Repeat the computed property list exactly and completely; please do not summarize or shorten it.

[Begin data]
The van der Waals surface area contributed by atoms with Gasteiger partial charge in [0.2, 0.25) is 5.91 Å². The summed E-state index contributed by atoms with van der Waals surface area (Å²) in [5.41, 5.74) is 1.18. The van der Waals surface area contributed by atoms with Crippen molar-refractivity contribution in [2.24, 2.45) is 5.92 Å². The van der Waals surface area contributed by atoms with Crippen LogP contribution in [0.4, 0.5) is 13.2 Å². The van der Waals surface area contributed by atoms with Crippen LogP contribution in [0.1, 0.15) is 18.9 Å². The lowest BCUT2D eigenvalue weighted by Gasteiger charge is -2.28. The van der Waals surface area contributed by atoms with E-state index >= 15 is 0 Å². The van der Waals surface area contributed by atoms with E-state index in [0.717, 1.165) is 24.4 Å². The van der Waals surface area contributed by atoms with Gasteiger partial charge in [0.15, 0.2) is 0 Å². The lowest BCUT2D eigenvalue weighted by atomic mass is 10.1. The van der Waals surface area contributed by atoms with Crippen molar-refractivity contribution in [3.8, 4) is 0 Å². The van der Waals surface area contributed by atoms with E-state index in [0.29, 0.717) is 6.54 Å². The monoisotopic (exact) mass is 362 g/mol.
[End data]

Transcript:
The van der Waals surface area contributed by atoms with Gasteiger partial charge in [0.2, 0.25) is 5.91 Å². The summed E-state index contributed by atoms with van der Waals surface area (Å²) in [5.41, 5.74) is 1.18. The van der Waals surface area contributed by atoms with Crippen molar-refractivity contribution in [2.24, 2.45) is 5.92 Å². The van der Waals surface area contributed by atoms with Crippen LogP contribution in [0.4, 0.5) is 13.2 Å². The van der Waals surface area contributed by atoms with Crippen LogP contribution in [0.1, 0.15) is 18.9 Å². The lowest BCUT2D eigenvalue weighted by Gasteiger charge is -2.28. The van der Waals surface area contributed by atoms with E-state index >= 15 is 0 Å². The van der Waals surface area contributed by atoms with E-state index in [0.717, 1.165) is 24.4 Å². The van der Waals surface area contributed by atoms with Gasteiger partial charge in [0.15, 0.2) is 0 Å². The lowest BCUT2D eigenvalue weighted by atomic mass is 10.1. The van der Waals surface area contributed by atoms with Crippen molar-refractivity contribution in [3.8, 4) is 0 Å². The van der Waals surface area contributed by atoms with E-state index in [0.29, 0.717) is 6.54 Å². The monoisotopic (exact) mass is 362 g/mol.